The next eight days will tell a lot about the horses prepping for the Breeders’ Cup on Nov. 1 and 2 at Santa Anita Park. By the way, the grand Great Race Place is opening today and will show off more than $15 million of improvements.
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There are two $1 million stakes in North America this weekend at a racetrack you might not guess: Parx Racing. With two seven-figure purses fueled by an on-site casino, the Pennsylvania Derby and Cotillion co-headline an outstanding card in Bensalem, Pa.
When Ken McPeek won his first horse race as a trainer, I was there. McPeek had invited me and a mutual friend to River Downs because his horse Final Destroyer had a big shot.
Rarely in life does one get a second chance, much less a third shot at redemption. Horse racing might just get a third chance, namely in key national television exposure.
I am old enough to recall when statistical data was bare bones in the Daily Racing Form. Old-school handicappers, who kept their own records, had a big edge over those who relied solely upon past performances.
Two of the year’s most important races are this weekend in the $1 million Travers Stakes at Saratoga on Saturday and the $1 million Pacific Classic Stakes at Del Mar on Sunday.
The Arlington Million on Saturday holds a special place in American racing history. It was the world’s first million-dollar horse race and has had so many rich highlights, including a nose win by John Henry over The Bart in the first running in 1981.
Kevin Brockley, a Saratoga Race Course patron, won a contest at the New York track for a free $15,000 win bet in Saturday’s Whitney Handicap. He placed the wager on race favorite Fort Larned.
The question I am most asked is this: Do you bet your own selections? The reference is to my daily handicapping of the Southern California racetracks that appears in this newspaper.
The three colts who won this year’s Triple Crown races are taking different paths to the $1 million Travers on Aug. 24 at Saratoga. The prestigious Travers is called the Midsummer Classic for good reason.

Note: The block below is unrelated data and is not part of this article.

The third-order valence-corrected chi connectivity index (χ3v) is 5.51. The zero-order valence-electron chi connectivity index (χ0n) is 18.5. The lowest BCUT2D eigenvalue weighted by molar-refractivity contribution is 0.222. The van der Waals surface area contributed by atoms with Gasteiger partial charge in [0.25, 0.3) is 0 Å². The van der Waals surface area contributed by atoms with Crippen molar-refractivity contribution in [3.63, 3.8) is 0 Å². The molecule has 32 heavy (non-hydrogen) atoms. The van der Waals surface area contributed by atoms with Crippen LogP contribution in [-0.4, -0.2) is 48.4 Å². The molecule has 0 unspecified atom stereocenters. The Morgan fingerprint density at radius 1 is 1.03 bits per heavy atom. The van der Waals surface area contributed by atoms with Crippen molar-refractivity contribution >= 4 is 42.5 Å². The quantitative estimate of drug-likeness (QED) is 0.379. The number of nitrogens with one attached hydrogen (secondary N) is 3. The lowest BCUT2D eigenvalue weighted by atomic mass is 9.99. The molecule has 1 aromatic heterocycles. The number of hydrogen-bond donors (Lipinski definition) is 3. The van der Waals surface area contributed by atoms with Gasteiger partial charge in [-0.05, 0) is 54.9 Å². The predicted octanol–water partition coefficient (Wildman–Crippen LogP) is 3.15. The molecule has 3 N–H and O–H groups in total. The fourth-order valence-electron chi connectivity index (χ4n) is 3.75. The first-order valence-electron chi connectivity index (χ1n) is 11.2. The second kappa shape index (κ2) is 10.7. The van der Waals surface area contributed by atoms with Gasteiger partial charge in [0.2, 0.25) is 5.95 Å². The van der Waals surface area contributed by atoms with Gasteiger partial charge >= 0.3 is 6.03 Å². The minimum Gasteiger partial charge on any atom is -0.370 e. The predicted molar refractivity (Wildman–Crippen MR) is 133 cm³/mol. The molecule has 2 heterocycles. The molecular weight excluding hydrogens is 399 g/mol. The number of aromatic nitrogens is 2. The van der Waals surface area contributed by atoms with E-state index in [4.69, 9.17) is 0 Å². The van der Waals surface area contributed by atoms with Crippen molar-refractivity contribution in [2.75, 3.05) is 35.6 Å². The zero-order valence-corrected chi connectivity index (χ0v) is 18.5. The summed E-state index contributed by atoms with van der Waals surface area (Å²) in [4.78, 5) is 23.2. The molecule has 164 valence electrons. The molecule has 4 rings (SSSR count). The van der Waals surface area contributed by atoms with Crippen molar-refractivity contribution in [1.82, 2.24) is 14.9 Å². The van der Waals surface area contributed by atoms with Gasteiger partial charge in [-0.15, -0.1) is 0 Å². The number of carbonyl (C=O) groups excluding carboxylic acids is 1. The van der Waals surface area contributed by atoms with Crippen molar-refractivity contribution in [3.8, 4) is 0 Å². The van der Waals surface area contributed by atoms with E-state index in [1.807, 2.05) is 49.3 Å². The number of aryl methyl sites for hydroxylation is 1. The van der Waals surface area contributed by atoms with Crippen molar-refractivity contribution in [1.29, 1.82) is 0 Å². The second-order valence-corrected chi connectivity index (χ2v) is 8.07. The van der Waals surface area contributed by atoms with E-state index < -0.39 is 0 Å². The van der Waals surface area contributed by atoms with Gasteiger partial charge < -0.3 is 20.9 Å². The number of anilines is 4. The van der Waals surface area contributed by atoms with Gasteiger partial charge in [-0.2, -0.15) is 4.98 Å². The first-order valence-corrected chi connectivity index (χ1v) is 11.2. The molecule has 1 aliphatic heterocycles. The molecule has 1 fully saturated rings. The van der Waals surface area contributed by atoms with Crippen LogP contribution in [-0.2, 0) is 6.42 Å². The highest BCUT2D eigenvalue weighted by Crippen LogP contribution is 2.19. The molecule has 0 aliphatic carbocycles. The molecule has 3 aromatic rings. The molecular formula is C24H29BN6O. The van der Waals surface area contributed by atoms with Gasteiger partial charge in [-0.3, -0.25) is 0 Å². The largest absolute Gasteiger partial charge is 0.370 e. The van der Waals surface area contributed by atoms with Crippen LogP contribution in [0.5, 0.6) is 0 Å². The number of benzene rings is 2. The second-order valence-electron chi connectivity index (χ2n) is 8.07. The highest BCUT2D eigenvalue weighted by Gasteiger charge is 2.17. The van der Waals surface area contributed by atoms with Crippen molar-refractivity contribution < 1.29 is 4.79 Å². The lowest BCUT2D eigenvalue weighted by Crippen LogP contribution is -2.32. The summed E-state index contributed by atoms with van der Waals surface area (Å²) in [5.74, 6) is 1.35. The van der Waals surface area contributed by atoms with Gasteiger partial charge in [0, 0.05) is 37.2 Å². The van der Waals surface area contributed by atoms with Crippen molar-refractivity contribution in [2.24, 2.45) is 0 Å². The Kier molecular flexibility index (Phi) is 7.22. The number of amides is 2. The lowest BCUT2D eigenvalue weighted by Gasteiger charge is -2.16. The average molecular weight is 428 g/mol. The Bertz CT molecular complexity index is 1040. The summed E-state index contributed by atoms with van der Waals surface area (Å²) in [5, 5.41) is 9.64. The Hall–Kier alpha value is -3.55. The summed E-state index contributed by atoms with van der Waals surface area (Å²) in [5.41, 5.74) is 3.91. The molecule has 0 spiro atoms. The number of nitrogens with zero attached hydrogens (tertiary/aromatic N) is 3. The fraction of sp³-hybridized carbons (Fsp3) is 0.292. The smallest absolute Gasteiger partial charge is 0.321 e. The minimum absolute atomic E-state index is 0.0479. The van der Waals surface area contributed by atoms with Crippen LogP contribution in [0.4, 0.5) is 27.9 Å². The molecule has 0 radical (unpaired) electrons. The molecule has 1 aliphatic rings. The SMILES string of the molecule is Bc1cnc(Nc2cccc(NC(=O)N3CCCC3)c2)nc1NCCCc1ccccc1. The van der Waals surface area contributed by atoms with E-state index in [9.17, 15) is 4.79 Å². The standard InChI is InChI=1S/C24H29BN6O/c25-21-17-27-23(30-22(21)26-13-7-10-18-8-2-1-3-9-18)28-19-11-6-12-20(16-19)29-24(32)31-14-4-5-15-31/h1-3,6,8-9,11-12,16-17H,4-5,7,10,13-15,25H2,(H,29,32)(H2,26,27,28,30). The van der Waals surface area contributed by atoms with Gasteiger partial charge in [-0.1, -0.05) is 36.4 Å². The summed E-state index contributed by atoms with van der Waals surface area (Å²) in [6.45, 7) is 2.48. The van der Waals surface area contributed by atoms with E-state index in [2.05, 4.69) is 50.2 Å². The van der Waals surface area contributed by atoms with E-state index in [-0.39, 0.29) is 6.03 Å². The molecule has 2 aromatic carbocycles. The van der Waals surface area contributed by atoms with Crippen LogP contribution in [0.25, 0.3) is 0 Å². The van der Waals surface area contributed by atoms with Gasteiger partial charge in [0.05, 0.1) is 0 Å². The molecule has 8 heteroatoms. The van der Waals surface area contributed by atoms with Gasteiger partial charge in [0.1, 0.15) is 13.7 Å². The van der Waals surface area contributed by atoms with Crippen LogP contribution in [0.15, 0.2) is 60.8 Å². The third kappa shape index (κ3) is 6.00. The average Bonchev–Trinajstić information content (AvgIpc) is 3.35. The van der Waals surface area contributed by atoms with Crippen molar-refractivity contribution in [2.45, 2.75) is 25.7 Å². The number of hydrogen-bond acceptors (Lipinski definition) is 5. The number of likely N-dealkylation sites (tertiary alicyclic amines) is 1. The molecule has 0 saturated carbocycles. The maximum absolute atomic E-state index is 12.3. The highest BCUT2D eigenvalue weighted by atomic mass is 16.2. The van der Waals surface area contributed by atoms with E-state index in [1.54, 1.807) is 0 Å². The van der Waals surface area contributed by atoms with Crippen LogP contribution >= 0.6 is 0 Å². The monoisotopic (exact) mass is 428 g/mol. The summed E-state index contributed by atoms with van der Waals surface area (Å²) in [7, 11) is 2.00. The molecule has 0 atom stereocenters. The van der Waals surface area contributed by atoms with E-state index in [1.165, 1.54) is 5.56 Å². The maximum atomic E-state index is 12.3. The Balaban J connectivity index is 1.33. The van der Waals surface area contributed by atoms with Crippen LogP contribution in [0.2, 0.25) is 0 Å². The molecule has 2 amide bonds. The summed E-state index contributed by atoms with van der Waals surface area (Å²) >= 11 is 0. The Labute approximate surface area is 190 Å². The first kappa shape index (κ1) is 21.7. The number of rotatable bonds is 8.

The past three Eclipse Awards for outstanding jockey have gone to Ramon Dominguez. Unfortunately for him, there won’t be a fourth.
There is a lot of talk about how historic it would be in the Travers at Saratoga to have the winners of this year’s three Triple Crown races facing off.
There are only nine calendar days until the last summer meet at Betfair Hollywood Park ends on July 14. Then after the final 28-day fall meet ends on Dec. 22, the track of “Lakes and Flowers” will be closed forever.
Wise Dan, the 2012 Horse of the Year, makes his third start of the season Saturday in the Grade 2 Firecracker Handicap at Churchill Downs. He has already won two Grade 1 stakes — the Makers 46 Mile and the Turf Classic — so this should be an easier task.
Someday a public relations class will do a case study on what has been happening lately to Hall of Fame trainer Bob Baffert. At the center of it all are seven horses that died suddenly, while under his care, in a 16-month period.
The Grade 1 Stephen Foster Handicap at Churchill Downs on Saturday marks a turn-the-page moment in racing from the end of the Triple Crown. Orb, Oxbow, Palace Malice plus the other top 3-year-olds will return soon enough in the Haskell and Travers. But for now the attention will be on the older horses.
The Belmont Stakes on Saturday is anything but anticlimactic for those of us who follow horse racing. Though there is no horse going for a sweep of the Triple Crown, the Belmont is a classic race with great history to it.
Great athletes always seem to make the right moves at the right time. For example, compare these winning moves by jockey Gary Stevens and LeBron James.
If you’ve ever met Shug McGaughey, trainer of Kentucky Derby winner Orb, you’ll understand what “old school” really means in horse racing.
As soon as Kentucky Derby favorite Orb crossed the finish line first at Churchill Downs, the banter began: Is this the colt that finally could end the Triple Crown drought?
There are just a few days a year when horse racing is front and center in the mainstream media, and Kentucky Derby day is clearly the grandest of those days.
A crowd of 160,000 will attend the Kentucky Derby on May 4 at Churchill Downs in Louisville, Ky. The next best place to be for the first of three Triple Crown races is Las Vegas.
Quick, name the racetrack that will host two Santa Anita Handicap winners Saturday. Santa Anita? Keeneland? Aqueduct? Would you guess Charles Town?
It is down to the wire for horses to earn enough points to be among the 20 starters for the Kentucky Derby at Churchill Downs on May 4.
It is a misnomer to call Saturday’s $1 million Wood Memorial or $750,000 Santa Anita Derby “prep races” for the Kentucky Derby. Until you earn enough Derby points to secure a spot, no one is prepping anymore. You must run well or end up watching the Derby on TV.